Get back into balance with Potassium
Potassium is the most important dietary electrolyte. We require huge amounts compared to other nutrients. Potassium is necessary for a regular heartbeat and the maintenance of normal blood pressure. It helps regulate the electrolyte balance in our cells, maintain an optimal acidity (pH), and deliver blood glucose into our cells to convert to energy.
We source most of our potassium requirements from our diet. The body is able to absorb potassium from a wide range of foods, especially fruit and vegetables, carbohydrates, and even drinks such as milk, tea and coffee. Almost all of the body’s potassium, up to 98%, is held inside our cells. It works with other electrolytes such as sodium, calcium and magnesium to maintain our electrolyte balance and absorb minerals from the food we eat.
✔️ Regulates normal blood pressure
✔️ Maintains fluid balance in our cells
✔️ Maintain the correct acidity (pH) of our blood and cells.
✔️ Helps convert blood glucose to energy
✔️ Helps the body absorb minerals from food
Sodium and Potassium for balance
The relationship of sodium to potassium is important for your overall health. A low-sodium diet enhances potassium conservation, whereas a high-sodium diet promotes potassium excretion. Studies have shown a connection between high potassium intake and healthier blood pressure. This in turn can help prevent cardiac arrest or the chance of a stroke.
Potassium works with sodium to regulate the flow of nutrients in and out of the trillions of cells in the body. If this flow is thrown out of balance, cells can quickly die and blood pressure is affected and our heart can not function correctly. Numerous studies have shown that a low potassium/high sodium diet plays a role in the development of cancer and cardiovascular disease.
The Recommended Dietary Intakes (RDI) in the USA is much higher than in New Zealand. According to current guidelines, American adults require 4,700mg of potassium, and 1,200mg of sodium daily, or a ratio of nearly four-to-one. However, studies indicate that the average American intake is almost one-to-one, due to excess salt in the diet.
Magnesium and Potassium for energy
These two important electrolytes are important for energy production, and if you are lacking both potassium and magnesium, you may suffer from low energy levels, and in some cases chronic fatigue syndrome.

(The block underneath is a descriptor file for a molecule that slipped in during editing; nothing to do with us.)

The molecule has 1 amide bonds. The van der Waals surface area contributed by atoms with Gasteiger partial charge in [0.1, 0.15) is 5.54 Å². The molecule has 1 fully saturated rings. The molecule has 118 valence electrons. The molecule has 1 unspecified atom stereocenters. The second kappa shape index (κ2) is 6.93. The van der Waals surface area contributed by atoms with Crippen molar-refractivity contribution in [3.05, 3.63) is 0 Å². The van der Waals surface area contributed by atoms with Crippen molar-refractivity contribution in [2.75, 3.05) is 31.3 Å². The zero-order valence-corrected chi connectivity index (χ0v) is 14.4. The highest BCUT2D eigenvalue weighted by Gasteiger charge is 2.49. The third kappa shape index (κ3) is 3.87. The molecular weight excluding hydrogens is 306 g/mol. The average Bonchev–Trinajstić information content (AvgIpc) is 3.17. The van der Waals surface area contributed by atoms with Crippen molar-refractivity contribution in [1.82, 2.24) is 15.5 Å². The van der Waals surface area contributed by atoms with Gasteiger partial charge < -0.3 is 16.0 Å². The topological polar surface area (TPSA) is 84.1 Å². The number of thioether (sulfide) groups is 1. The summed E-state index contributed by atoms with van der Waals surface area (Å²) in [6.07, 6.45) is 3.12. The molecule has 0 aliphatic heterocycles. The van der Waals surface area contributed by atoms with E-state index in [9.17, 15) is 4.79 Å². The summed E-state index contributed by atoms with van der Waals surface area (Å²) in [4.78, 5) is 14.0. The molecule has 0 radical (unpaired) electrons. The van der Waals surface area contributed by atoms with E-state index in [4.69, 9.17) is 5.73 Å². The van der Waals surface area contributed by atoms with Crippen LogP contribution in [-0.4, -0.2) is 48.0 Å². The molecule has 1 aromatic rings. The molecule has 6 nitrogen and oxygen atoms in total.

When suffering from low energy or fatigue, supplementing with both potassium and magnesium can replace lost minerals, achieve optimal balance throughout the body and restore energy levels, often within a few days.
Signs of Potassium deficiency
Some of the warning signs of a potassium deficiency include fatigue, mental confusion, irritability, weakness, headaches, muscle cramps, problems in nerve conduction and muscle contraction and heart disturbances. People with Type 2 diabetes are often low in the mineral.
Potassium is mostly lost through urination. As the body flushes out excess sodium, a large amount potassium goes with it, as the sodium quickly links with potassium during digestion.
It can also be lost through excessive sweating or vigorous exercise, so it’s helpful to replace and replenish by eating raw fruit or an electrolyte drink during or after a workout.
Excessive fluid loss, and the use of diuretics and laxatives are the most common causes of deficiency. As fluid retention can be a symptom of low potassium status, it may help to supplement with potassium instead of opting for diuretic drugs, but you should of course consult your health professional first before undergoing supplementation.
Low-carb diets are becoming increasing popular, and if you’re struggling for energy or losing muscle, it may be due to a lack of potassium, which is commonly sourced from carbohydrate-rich fruit and vegetables, as well as other carbohydrates such as bread.